Neil Hoffmann from PA posted 12 months ago:

some 401K plans have higher fees and expenses than you can get with IRA accounts at Vanguard or others

Bruce from Vermont posted 12 months ago:

Just to clarify, my understanding is that if I were to roll over my 401(k) into my existing traditional IRA there are no taxes assessed?

Bruce from Vermont posted 12 months ago:

Just to clarify, my understanding is that if I were to roll over my 401(k) into my existing traditional IRA there are no taxes assessed?

Charles Rotblut from IL posted 12 months ago:


Yes, the rollover is tax-free so long as either do a direct rollover or complete an indirect rollover within a 60-day period.


James Kim from FL posted 11 months ago:

is it worth to convert IRA money to roth IRA at age 78?

Mike Woods from TX posted 11 months ago:

In one of your recent newsletters, it mentioned convert a non-traditional IRA to a ROTh. Does this apply to anyone regardless of income? Are there any charges associated with this type of conversion?


James Kim from FL posted 11 months ago:

can ira to roth ira conversion can be done only in tax time or any time? Converted roth ira earning can be taxable or free of tax?

Charles Rotblut from IL posted 11 months ago:


You can rollover, convert or contribute to an IRA at any time. The dates only matter as to what tax year the event applies too (e.g. if you convert a traditional IRA to a Roth IRA today, it will impact your 2014 taxes).

The capital gains and income you realize in a Roth IRA are tax free. You will owe taxes on the dollar amount of the conversion from a traditional IRA (which was funded with pre-tax dollars) to a Roth IRA (which is funded with post-tax dollars).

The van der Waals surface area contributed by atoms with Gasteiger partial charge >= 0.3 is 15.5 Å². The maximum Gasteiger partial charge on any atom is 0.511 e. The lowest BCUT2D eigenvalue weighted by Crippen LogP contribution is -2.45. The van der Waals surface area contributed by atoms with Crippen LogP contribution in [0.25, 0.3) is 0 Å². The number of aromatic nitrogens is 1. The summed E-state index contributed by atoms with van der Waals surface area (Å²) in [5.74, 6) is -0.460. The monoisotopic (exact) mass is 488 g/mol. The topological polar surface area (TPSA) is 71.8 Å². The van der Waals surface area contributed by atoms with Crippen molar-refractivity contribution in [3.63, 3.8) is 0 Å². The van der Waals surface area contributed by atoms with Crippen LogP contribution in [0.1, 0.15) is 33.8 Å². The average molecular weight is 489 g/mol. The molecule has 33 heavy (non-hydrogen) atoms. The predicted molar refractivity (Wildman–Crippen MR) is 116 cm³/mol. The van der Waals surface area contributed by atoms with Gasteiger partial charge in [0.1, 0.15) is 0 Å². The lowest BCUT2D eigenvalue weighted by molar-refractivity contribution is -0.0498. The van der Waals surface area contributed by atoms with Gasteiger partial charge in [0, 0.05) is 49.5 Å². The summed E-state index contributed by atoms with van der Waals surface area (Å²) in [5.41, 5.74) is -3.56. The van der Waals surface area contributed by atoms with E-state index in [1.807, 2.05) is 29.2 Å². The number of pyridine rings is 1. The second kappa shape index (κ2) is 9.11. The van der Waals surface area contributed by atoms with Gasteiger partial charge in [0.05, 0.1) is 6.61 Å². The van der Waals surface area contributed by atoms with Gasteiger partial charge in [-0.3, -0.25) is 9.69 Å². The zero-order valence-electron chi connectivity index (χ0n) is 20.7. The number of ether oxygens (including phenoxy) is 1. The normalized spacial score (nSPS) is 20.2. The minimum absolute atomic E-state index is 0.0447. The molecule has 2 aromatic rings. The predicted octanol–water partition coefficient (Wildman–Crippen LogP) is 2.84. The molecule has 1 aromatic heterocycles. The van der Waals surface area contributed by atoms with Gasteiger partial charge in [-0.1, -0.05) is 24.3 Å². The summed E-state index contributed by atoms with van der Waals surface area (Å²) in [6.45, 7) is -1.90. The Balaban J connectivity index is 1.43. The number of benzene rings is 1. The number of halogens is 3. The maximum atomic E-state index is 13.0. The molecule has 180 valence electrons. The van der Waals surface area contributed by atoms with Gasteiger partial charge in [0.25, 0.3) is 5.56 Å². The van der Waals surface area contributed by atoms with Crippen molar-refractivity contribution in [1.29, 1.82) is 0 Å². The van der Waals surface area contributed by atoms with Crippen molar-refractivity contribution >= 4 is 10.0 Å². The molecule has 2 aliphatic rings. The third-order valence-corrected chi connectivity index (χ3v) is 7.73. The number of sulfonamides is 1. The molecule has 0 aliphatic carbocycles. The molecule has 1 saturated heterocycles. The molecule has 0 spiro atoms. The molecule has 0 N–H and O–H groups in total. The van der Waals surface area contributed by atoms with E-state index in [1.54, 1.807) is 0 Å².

Charles Rotblut from IL posted 11 months ago:


We've previously discussed in the AAII Journal converting from a traditional IRA to a Roth IRA. There is not an income limit on these conversions, but you will owe taxes on the amount converted.


Richard Christoph from CA posted 10 months ago:

To corroborate and add to Mr. Velson's point:

1. The expenses for funds in my Dignity Health 403B plan administered by Fidelity, are indeed lower than for the same funds in my Rollover IRA.

2. The 403B plan also offers Valic's fixed interest option which, since I do not like bonds or bond funds, is a preferable alternative not available in the Rollover IRA.

Mark from Delaware posted 13 days ago:

If you elect to retain the 401K after retirement and reach required minimum distribution (rmd) age, you are obligated to take a distribution from the 401K. If you have a 401K and an IRA you must take rmd from each. If you have multiple IRA and multiple 401K you have to take rmd based on aggregate value of the IRAs from as few as any one IRA, but, each 401K individually.

Mark from Delaware posted 13 days ago:

401K accounts can have stable value funds. These are products that combine a bond portfolio, a cash component for liquidity, and are wrapped with insurance products that absorb market volatility.

IRAs cannot hold stable value funds.

Louis Jeffries from MA posted 9 days ago:

Don't we want the market volatility in a bond portfolio?